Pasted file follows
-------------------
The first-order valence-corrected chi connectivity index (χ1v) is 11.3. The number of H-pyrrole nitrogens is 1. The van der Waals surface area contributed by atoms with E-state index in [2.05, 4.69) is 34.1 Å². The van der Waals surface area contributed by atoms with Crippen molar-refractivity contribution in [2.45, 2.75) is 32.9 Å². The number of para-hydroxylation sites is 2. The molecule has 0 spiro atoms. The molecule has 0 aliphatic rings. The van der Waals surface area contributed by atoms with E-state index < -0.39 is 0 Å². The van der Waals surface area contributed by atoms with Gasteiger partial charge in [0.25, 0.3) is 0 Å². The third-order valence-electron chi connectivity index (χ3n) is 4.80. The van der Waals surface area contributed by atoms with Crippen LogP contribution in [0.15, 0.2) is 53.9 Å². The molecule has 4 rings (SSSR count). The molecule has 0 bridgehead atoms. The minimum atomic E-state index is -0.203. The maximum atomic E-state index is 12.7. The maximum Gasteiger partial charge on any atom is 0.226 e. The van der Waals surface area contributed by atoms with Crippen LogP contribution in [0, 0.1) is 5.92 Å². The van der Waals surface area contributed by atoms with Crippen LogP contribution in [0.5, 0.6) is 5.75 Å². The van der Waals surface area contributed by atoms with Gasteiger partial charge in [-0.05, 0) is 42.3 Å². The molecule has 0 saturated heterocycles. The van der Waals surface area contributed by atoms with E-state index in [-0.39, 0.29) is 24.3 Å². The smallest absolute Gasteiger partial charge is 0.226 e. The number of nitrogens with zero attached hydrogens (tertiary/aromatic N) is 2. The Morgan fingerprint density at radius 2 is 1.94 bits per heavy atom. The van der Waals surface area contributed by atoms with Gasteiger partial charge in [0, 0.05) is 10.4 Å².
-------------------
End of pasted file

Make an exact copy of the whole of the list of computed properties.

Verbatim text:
The first-order valence-corrected chi connectivity index (χ1v) is 11.3. The number of H-pyrrole nitrogens is 1. The van der Waals surface area contributed by atoms with E-state index in [2.05, 4.69) is 34.1 Å². The van der Waals surface area contributed by atoms with Crippen molar-refractivity contribution in [2.45, 2.75) is 32.9 Å². The number of para-hydroxylation sites is 2. The molecule has 0 spiro atoms. The molecule has 0 aliphatic rings. The van der Waals surface area contributed by atoms with E-state index < -0.39 is 0 Å². The van der Waals surface area contributed by atoms with Gasteiger partial charge in [0.25, 0.3) is 0 Å². The third-order valence-electron chi connectivity index (χ3n) is 4.80. The van der Waals surface area contributed by atoms with Crippen LogP contribution in [0.15, 0.2) is 53.9 Å². The molecule has 4 rings (SSSR count). The molecule has 0 bridgehead atoms. The minimum atomic E-state index is -0.203. The maximum atomic E-state index is 12.7. The maximum Gasteiger partial charge on any atom is 0.226 e. The van der Waals surface area contributed by atoms with Crippen LogP contribution in [0, 0.1) is 5.92 Å². The van der Waals surface area contributed by atoms with Crippen LogP contribution in [0.5, 0.6) is 5.75 Å². The van der Waals surface area contributed by atoms with Gasteiger partial charge in [-0.05, 0) is 42.3 Å². The molecule has 0 saturated heterocycles. The van der Waals surface area contributed by atoms with E-state index in [-0.39, 0.29) is 24.3 Å². The smallest absolute Gasteiger partial charge is 0.226 e. The number of nitrogens with zero attached hydrogens (tertiary/aromatic N) is 2. The Morgan fingerprint density at radius 2 is 1.94 bits per heavy atom. The van der Waals surface area contributed by atoms with Gasteiger partial charge in [0, 0.05) is 10.4 Å².